March 2006

Berlin brings a lot of things to mind, but I can’t ever remember thinking of friendliness as one of them. So arriving at the West Berlin bus station late one slushy January night, it was with little surprise, and no little dismay, that I listened to the husky voice at the other end of the telephone line tell me that no, it was not possible to stay, that the friend of a friend now ill with a un-named and unconvincing ‘communicable disease,’ would not, as previously arranged, be able to put us up.

A second phone call produced the name of a hostel at which we might find shelter from the storm, a vague address and the number of a bus that would surely take us to the door. Rominter Allee, I said to the bus driver. Jah, he replied as we sat down. But after fifteen minutes of driving through the dark and wet Berlin night, Rominter Allee remained as elusive as a needle in a wet haystack. Aware of our plight, some of our fellow passengers suggested in broken English that, no, this was perhaps not the bus that would take us there, wherever it might be. We changed buses, but our luck was no better. We changed to a taxi. Surely a taxi driver would know the city well enough to get us to Rominter Allee. The driver was more friendly than the bus driver and seemed to know the city well enough. Ah, Rominter Allee! Jah, he said, and we felt reassured. After ten minutes we ended up at a British army base.

We changed strategy. We asked the driver to take us to a cheap place to stay, but after the second three star hotel in a row, and with the witching hour closing in, we had to insist that cheap really meant just that. He finally obliged and although we had no idea where we were, we felt relieved as we ascended the small creaky staircase to our second story room. It seemed like a palace. Our happiness only increased as we drank the bottles of wine that we were no longer obliged to share with our unwilling host.

In the morning our heads were cloudy but everything else was clear. The hostel was located in a reasonable area, the cost was within reach and the rotund and garrulous owner, while not the godmother of last night’s fairy tale, did seem decidedly good natured. The weather was less so, but that and the brick wall visible from our room seemed pretty much irrelevant. We had two days to kill before we left for Poland; we spoke no German, but we had good boots. We bought a map.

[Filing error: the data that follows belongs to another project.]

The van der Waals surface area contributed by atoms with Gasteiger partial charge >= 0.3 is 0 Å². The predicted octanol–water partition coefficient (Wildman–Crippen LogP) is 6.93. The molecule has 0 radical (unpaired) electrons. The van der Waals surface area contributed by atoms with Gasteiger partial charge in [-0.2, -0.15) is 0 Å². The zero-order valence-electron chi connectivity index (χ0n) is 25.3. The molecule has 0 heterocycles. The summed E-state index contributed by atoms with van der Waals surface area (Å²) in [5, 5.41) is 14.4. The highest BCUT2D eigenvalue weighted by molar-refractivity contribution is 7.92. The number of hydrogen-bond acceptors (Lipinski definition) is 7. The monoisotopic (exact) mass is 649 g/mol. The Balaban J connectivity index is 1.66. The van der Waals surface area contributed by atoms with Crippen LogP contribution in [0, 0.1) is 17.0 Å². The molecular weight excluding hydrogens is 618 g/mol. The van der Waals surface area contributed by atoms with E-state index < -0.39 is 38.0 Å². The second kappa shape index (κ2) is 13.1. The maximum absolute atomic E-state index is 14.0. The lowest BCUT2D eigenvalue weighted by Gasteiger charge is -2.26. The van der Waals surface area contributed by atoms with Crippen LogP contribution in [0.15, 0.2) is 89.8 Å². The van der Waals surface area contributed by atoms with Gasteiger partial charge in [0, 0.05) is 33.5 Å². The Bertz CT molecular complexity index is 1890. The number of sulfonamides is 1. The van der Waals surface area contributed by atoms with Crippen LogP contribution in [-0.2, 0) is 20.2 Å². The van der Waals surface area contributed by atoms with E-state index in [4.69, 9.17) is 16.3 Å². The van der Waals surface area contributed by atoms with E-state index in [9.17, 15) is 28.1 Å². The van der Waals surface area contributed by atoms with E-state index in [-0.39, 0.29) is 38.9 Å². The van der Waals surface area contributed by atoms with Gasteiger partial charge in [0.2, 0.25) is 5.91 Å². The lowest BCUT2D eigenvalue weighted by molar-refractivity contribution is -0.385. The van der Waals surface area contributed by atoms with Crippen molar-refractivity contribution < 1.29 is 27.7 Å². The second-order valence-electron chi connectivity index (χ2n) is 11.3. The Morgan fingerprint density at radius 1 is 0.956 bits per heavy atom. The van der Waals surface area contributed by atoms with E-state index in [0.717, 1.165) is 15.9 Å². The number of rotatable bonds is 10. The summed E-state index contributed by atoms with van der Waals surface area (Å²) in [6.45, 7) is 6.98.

We walked and walked. The weather held and a weak sun occasionally poked its welcome face through the murk. We ate bad donner kebabas late at night outside the main railway station, wary of the fierce looking punks and drug zombies that lurked in its dark recesses. We paid the obligatory visit to the Wall and Check-Point Charlie, peering spy like through the mist into the forbidden zone of East Berlin. We took shelter from a tidal wave of demonstrators that moved at surprising speed towards us and away from the helmeted, shielded and truncheoned police that chased them. We made preparations for the journey.

There was the problem of the Polish we didn’t speak, and Polish-English dictionaries, we realized, were not high demand items in Germany. But by then it was too late to worry, we had survived these last days without much German and surely it couldn’t be worse. We made our way to the station as dusk approached and the furtive night dwellers began to take up their positions. We settled into the train’s old style compartment. The only other occupant was a small overweight woman in a fur coat accompanied by two large suit cases and a small son who said nothing. She told us in strange American English spoken with heavy accent that she was from Riga the capital of Latvia. The train jerked, clanked, and left the station.

Unexpectedly, we stopped a few minutes later in East Berlin; Soldiers lining the platform. This was not part of the agenda. No one else was visible apart from a man in a different colored uniform who we took to be the station master. Our traveling companion who might have been expected to know more than us, looked disturbingly confused. Passengers began disembarking while we looked at each other in panic. Did we need to change, perhaps this train only went as far as East Berlin and another would take us on to Warsaw. We had no idea and no way of asking. We looked at each other blankly. No, we should stay on the train. Yes, we should get off with our bags.

The Latvian woman decided to make her move, lowering her bags and disembarking. We decided to follow suit. We changed our minds and put them back on. We took them off again. We asked the station master about our destination. He looked at us disdainfully, spoke a few words we did not understand, and moved away, imperiously issuing orders. We walked up and down the line of soldiers who stood, impassively, bayonets fixed, along the length of the platform. They were guarding something but it wasn’t clear what. Keeping us in, or keeping others out? We pleaded with one who seemed to show just a flicker of sympathy. “Warsaw, Warsaw,” we said, gesticulating as if somehow our hands would magically would produce the answer our words could not, but the guard stood mute. There was no other way out. We got back on the train and waited.

Events of January 1990